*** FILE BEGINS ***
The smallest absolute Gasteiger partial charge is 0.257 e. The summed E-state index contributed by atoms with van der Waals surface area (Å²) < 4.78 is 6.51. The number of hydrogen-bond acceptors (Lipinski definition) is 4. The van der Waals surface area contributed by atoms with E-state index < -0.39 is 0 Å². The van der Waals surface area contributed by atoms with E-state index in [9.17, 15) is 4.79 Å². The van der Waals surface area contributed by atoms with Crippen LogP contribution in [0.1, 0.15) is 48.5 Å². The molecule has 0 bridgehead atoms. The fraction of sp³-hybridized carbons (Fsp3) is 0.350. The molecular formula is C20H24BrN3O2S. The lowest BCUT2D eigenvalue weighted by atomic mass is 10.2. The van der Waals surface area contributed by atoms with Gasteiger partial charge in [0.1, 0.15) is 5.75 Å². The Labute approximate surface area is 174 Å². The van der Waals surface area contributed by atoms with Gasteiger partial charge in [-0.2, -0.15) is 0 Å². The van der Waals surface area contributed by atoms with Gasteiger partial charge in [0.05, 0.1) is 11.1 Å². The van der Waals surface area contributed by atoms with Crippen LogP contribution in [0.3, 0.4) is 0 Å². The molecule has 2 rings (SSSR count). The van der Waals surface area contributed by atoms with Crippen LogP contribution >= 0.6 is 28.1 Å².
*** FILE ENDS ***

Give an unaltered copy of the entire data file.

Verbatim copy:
The smallest absolute Gasteiger partial charge is 0.257 e. The summed E-state index contributed by atoms with van der Waals surface area (Å²) < 4.78 is 6.51. The number of hydrogen-bond acceptors (Lipinski definition) is 4. The van der Waals surface area contributed by atoms with E-state index < -0.39 is 0 Å². The van der Waals surface area contributed by atoms with E-state index in [9.17, 15) is 4.79 Å². The van der Waals surface area contributed by atoms with Crippen LogP contribution in [0.1, 0.15) is 48.5 Å². The molecule has 0 bridgehead atoms. The fraction of sp³-hybridized carbons (Fsp3) is 0.350. The molecular formula is C20H24BrN3O2S. The lowest BCUT2D eigenvalue weighted by atomic mass is 10.2. The van der Waals surface area contributed by atoms with Gasteiger partial charge in [0.1, 0.15) is 5.75 Å². The Labute approximate surface area is 174 Å². The van der Waals surface area contributed by atoms with Gasteiger partial charge in [-0.2, -0.15) is 0 Å². The van der Waals surface area contributed by atoms with Gasteiger partial charge in [0.05, 0.1) is 11.1 Å². The van der Waals surface area contributed by atoms with Crippen LogP contribution in [0.3, 0.4) is 0 Å². The molecule has 2 rings (SSSR count). The van der Waals surface area contributed by atoms with Crippen LogP contribution >= 0.6 is 28.1 Å².